With Boston’s withdrawal from Olympic contention, Los Angeles now represents the United States in the race to host the 2024 Summer Games. The move became official when the U.S. Olympic Committee approved the city’s bid on September 1. From the looks of its bid book, which was developed by the Los Angeles 2024 Exploratory Committee with Lead Design Consultant AECOM, L.A. is using its wealth of existing venues and its infrastructural transformation—new transit, new airport terminals, and a revitalized river—as primary selling points.
Architecture and planning will play a starring role in this revamped environment, which the bid refers to as “The New L.A.” About 90 percent of the venues will be existing (although about 80 percent are new since the city last hosted the Games in 1984), so the plan will be more about “celebrating the city in its own context,” than about starting over, said Bill Hanway, AECOM’s executive vice president of global sports and global architecture.
The Los Angeles Memorial Coliseum will once again be the Games’ central stadium, but it will undergo a $300-500 million renovation (already being planned by USC), including improved seating, concourses, amenities, and a new roof to shield the sun. Venues near this hub will include the Los Angeles Convention Center, USC’s Galen Center, the Microsoft Theater, the Shrine Auditorium, the Staples Center for gymnastics and basketball, and Gensler’s proposed 22,000 seat MLS stadium in Exposition Park for swimming events.
Beyond that point, events will be clustered in five major areas: Downtown L.A. and Exposition Park, Hollywood, the San Fernando Valley, the Coastal Cluster (including Santa Monica and UCLA), and the South Bay. Other scattered venues will include the Forum in Inglewood, the Rose Bowl in Pasadena, the StubHub Center in Carson, Dodger Stadium in Elysian Park, and several sites in Griffith Park.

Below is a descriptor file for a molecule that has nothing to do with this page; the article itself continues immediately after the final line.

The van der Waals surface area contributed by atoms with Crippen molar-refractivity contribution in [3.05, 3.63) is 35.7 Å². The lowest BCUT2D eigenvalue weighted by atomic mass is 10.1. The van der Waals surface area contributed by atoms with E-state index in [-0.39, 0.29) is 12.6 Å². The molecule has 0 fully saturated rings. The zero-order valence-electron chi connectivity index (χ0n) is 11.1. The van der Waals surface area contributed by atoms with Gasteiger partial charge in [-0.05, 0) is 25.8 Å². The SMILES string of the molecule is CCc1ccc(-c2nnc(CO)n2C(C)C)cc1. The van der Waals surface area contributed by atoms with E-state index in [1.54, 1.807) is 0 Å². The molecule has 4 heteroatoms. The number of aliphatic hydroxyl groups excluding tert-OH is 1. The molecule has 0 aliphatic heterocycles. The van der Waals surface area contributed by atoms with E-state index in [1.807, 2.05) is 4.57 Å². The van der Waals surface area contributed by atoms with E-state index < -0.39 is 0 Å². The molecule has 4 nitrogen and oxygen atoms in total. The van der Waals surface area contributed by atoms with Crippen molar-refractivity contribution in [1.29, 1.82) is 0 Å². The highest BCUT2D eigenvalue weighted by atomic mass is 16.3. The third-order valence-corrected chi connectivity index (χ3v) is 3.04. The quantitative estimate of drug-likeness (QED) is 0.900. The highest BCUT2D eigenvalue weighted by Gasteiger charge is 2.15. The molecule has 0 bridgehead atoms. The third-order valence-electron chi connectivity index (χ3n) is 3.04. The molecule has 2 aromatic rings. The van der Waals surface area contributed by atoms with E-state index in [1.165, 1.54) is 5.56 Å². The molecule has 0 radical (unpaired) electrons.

The overall cost of the Games is estimated at around $6 billion. The bid team, which also includes Boston Consulting Group, has projected a surplus of about $160 million through a combination of television sponsorships, ticket sales, merchandising, and more.
The “New L.A.” will be able to connect these sites much more effectively than in the past, with a revamped public transportation infrastructure that includes more than 120 miles of track and more than 27 new stations. At a September 1 press conference, Mayor Eric Garcetti stressed that his city has “more aggressive public transportation plans than any city in the country.” Walkability will also be a priority. Linking Exposition Park to downtown will be “Olympic Way,” a 1.5 mile pedestrian-friendly stretch that has already been started. Each cluster will have its own similar “live site,” a walkable zone hosting daily and nightly events.
The bid team has proposed a site along the Los Angeles River for a new Olympic Village, hosting 16,500 athletes. The bid book proposed the Piggyback Yard, a former train transfer yard just east of Union Station, as the location, but Hanway said the site has not been finalized. Wherever the village ends up, the team wants to develop a walkable, mixed-use development to “dovetail” with the existing community during the games and in the future, said Hanway.
The bid team will continue to develop their plans until the winning team is announced in September 2017 in Lima, Peru.